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Design and methods for a randomized clinical trial of a diabetes self-management intervention for low-income Latinos: Latinos en Control

Milagros C. Rosal, University of Massachusetts Medical School
Mary Jo White, University of Massachusetts Medical School
Angela Restrepo, University of Massachusetts Medical School
Barbara C. Olendzki, University of Massachusetts Medical School
Jeffrey Scavron, Baystate Brightwood Health Center
Elise Sinagra, Rockingham Memorial Hospital
Ira S. Ockene, University of Massachusetts Medical School
Michael Thompson, University of Massachusetts Medical School
Stephenie C. Lemon, University of Massachusetts Medical School
Lucy M. Candib, University of Massachusetts Medical School
George W. Reed, University of Massachusetts Medical School

Abstract

BACKGROUND: US Latinos have greater prevalence of type 2 diabetes (diabetes), uncontrolled diabetes and diabetes co-morbidities compared to non-Latino Whites. They also have lower literacy levels and are more likely to live in poverty. Interventions are needed to improve diabetes control among low-income Latinos.

METHODS AND DESIGN: This randomized clinical trial tested the efficacy of a culturally- and literacy-tailored diabetes self-management intervention (Latinos en Control) on glycemic control among low-income Latinos with diabetes, compared to usual care (control). Participants were recruited from five community health centers (CHCs) in Massachusetts. The theory-based intervention included an intensive phase of 12 weekly sessions and a follow-up maintenance phase of 8 monthly sessions. Assessments occurred at baseline, and at 4 and 12 months. The primary outcome was glycosylated hemoglobin (HbA1c). Secondary outcomes were self-management behaviors, weight, lipids and blood pressure. Additional outcomes included diabetes knowledge, self-efficacy, depression and quality of life. The study was designed for recruitment of 250 participants (estimated 20% dropout rate) to provide 90% power for detecting a 7% or greater change in HbA1c between the intervention and control groups. This is a difference in change of HbA1c of 0.5 to 0.6%.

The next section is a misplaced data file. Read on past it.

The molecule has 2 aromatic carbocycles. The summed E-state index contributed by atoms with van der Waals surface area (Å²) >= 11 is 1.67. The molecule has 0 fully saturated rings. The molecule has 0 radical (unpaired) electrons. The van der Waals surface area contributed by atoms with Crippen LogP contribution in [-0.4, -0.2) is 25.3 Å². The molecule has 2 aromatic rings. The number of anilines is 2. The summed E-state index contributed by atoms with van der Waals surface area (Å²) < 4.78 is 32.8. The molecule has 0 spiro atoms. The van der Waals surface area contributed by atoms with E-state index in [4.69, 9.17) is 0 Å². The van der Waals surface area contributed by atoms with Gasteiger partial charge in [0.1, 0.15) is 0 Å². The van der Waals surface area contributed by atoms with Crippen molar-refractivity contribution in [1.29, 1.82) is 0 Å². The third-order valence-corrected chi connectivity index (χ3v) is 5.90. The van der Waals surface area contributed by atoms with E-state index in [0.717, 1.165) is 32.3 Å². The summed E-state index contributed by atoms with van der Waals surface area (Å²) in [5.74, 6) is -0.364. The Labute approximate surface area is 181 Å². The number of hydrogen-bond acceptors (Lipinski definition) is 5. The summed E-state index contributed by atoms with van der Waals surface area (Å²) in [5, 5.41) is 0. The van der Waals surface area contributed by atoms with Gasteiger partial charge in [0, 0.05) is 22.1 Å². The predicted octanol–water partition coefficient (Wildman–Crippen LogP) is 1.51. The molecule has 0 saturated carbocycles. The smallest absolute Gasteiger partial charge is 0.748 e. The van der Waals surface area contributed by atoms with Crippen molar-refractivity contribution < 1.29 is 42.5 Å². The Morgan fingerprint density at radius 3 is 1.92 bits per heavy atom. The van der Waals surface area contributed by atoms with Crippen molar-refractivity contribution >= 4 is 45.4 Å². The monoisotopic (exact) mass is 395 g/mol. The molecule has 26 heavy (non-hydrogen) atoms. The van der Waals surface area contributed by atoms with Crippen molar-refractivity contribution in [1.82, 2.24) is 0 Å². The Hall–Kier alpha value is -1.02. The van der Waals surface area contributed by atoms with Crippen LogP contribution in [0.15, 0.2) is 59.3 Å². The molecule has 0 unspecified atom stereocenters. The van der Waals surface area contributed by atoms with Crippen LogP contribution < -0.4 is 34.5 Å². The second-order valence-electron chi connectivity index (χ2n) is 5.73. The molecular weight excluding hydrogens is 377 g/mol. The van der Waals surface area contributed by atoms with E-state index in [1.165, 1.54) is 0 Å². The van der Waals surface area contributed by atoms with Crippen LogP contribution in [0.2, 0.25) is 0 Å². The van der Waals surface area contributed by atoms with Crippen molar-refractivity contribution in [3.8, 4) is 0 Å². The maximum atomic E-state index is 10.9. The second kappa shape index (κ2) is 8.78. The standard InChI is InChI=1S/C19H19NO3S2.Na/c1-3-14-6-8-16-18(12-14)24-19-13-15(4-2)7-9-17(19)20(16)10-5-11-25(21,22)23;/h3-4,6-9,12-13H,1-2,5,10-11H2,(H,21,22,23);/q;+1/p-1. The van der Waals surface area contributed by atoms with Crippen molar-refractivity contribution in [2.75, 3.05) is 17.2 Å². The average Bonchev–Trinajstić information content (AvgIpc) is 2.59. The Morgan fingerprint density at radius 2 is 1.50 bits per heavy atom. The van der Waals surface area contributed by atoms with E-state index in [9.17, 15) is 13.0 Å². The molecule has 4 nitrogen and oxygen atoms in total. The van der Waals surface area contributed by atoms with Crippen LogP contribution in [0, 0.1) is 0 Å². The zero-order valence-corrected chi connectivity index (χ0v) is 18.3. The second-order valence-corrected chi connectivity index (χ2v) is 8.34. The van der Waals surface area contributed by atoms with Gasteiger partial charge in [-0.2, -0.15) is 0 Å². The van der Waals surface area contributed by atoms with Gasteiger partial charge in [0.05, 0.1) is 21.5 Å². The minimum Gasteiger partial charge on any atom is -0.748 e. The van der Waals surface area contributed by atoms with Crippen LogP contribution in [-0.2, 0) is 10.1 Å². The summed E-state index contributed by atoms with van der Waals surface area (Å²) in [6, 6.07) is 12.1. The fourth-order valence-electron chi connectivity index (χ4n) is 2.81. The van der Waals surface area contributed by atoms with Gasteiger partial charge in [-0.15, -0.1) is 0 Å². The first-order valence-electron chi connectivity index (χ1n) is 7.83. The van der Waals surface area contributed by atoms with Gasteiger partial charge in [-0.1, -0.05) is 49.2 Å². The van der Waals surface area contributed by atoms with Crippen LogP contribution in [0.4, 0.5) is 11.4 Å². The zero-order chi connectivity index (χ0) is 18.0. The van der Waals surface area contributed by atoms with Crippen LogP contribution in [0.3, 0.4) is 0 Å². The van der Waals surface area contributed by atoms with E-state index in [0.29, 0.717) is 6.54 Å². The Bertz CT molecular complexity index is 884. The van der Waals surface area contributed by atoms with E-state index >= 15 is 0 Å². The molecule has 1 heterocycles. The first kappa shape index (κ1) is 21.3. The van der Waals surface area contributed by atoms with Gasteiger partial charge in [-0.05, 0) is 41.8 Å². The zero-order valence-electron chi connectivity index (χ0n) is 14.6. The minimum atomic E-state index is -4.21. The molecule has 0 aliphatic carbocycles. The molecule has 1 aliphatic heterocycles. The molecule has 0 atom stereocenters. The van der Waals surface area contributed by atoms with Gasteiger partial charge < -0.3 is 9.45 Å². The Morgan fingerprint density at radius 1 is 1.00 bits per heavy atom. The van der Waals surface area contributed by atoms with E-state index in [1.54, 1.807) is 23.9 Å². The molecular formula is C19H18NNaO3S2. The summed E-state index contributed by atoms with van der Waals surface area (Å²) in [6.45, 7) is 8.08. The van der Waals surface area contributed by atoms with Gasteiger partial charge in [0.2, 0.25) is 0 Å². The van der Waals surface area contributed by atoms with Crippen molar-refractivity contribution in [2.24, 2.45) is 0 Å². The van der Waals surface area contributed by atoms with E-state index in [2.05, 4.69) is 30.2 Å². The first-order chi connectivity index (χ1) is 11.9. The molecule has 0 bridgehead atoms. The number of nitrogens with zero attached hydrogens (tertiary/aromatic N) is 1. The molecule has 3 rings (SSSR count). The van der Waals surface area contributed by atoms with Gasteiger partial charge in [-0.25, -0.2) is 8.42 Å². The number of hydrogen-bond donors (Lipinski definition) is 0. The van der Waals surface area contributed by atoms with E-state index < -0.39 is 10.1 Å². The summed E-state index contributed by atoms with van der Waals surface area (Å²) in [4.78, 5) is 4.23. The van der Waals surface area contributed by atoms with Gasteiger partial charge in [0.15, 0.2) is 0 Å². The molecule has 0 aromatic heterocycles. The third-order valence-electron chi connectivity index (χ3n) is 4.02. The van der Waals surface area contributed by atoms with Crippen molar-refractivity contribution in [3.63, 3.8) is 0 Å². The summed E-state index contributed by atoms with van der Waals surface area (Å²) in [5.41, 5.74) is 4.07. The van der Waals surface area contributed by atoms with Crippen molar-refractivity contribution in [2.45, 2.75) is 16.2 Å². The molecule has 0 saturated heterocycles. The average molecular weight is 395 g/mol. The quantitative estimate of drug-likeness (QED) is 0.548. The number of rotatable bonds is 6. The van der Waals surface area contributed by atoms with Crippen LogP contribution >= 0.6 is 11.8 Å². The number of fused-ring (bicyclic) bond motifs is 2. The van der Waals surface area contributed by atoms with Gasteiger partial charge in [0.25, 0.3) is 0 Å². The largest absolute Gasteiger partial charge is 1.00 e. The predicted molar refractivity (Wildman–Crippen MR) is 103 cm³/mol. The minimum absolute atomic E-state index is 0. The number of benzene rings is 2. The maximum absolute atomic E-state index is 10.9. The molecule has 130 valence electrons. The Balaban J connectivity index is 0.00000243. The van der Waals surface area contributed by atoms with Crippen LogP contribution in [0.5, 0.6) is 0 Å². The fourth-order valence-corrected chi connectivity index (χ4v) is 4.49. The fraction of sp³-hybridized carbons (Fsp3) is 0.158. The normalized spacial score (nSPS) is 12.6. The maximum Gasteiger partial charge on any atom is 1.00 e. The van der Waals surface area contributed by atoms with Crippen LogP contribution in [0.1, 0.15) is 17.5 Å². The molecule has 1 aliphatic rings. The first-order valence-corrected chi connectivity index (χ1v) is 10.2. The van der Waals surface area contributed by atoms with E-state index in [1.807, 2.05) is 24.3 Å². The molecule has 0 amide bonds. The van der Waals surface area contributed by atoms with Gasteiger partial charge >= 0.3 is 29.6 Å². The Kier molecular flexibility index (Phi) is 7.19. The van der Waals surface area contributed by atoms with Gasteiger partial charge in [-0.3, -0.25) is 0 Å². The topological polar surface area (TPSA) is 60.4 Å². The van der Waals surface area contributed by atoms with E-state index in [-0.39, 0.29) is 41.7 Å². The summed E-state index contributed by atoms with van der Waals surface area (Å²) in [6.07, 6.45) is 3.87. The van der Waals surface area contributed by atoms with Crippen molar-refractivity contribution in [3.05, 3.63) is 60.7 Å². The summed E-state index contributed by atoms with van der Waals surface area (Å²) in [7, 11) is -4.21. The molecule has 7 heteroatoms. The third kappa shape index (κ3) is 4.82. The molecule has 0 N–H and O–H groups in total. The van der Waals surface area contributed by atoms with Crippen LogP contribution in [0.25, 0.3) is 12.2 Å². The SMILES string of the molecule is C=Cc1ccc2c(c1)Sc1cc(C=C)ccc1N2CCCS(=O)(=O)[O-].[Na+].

DISCUSSION: Low-income Latinos bear a great burden of uncontrolled diabetes and are an understudied population. Theory-based interventions that are tailored to the needs of this high-risk population have potential for improving diabetes self-management and reduce health disparities. This article describes the design and methods of a theory driven intervention aimed at addressing this need.

Suggested Citation

Milagros C. Rosal, Mary Jo White, Angela Restrepo, Barbara C. Olendzki, Jeffrey Scavron, Elise Sinagra, Ira S. Ockene, Michael Thompson, Stephenie C. Lemon, Lucy M. Candib, and George W. Reed. "Design and methods for a randomized clinical trial of a diabetes self-management intervention for low-income Latinos: Latinos en Control" BMC medical research methodology 9 (2009).
Available at: http://works.bepress.com/lucy_candib/79